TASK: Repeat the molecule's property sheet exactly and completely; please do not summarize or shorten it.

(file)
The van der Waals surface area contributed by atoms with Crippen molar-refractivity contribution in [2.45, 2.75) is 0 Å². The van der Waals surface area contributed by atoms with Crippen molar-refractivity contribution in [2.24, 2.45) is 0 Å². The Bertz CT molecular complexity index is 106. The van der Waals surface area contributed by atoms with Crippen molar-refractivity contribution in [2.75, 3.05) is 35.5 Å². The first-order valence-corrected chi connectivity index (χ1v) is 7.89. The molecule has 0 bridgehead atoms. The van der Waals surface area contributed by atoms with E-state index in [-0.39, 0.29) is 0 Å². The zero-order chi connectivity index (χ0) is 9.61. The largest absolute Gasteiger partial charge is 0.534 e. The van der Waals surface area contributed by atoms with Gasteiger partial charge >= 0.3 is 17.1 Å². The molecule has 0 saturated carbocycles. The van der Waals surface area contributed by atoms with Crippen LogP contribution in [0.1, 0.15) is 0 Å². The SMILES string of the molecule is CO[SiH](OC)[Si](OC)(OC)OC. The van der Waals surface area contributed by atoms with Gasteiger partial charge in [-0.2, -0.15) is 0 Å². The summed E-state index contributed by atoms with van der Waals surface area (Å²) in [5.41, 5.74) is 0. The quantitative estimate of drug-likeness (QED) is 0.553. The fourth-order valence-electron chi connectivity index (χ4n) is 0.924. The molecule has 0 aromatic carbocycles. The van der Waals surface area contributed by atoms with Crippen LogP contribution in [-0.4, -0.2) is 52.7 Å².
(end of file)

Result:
The van der Waals surface area contributed by atoms with Crippen molar-refractivity contribution in [2.45, 2.75) is 0 Å². The van der Waals surface area contributed by atoms with Crippen molar-refractivity contribution in [2.24, 2.45) is 0 Å². The Bertz CT molecular complexity index is 106. The van der Waals surface area contributed by atoms with Crippen molar-refractivity contribution in [2.75, 3.05) is 35.5 Å². The first-order valence-corrected chi connectivity index (χ1v) is 7.89. The molecule has 0 bridgehead atoms. The van der Waals surface area contributed by atoms with E-state index in [-0.39, 0.29) is 0 Å². The zero-order chi connectivity index (χ0) is 9.61. The largest absolute Gasteiger partial charge is 0.534 e. The van der Waals surface area contributed by atoms with Gasteiger partial charge >= 0.3 is 17.1 Å². The molecule has 0 saturated carbocycles. The van der Waals surface area contributed by atoms with Crippen LogP contribution in [0.1, 0.15) is 0 Å². The SMILES string of the molecule is CO[SiH](OC)[Si](OC)(OC)OC. The van der Waals surface area contributed by atoms with Gasteiger partial charge in [-0.2, -0.15) is 0 Å². The summed E-state index contributed by atoms with van der Waals surface area (Å²) in [5.41, 5.74) is 0. The quantitative estimate of drug-likeness (QED) is 0.553. The fourth-order valence-electron chi connectivity index (χ4n) is 0.924. The molecule has 0 aromatic carbocycles. The van der Waals surface area contributed by atoms with Crippen LogP contribution in [-0.4, -0.2) is 52.7 Å².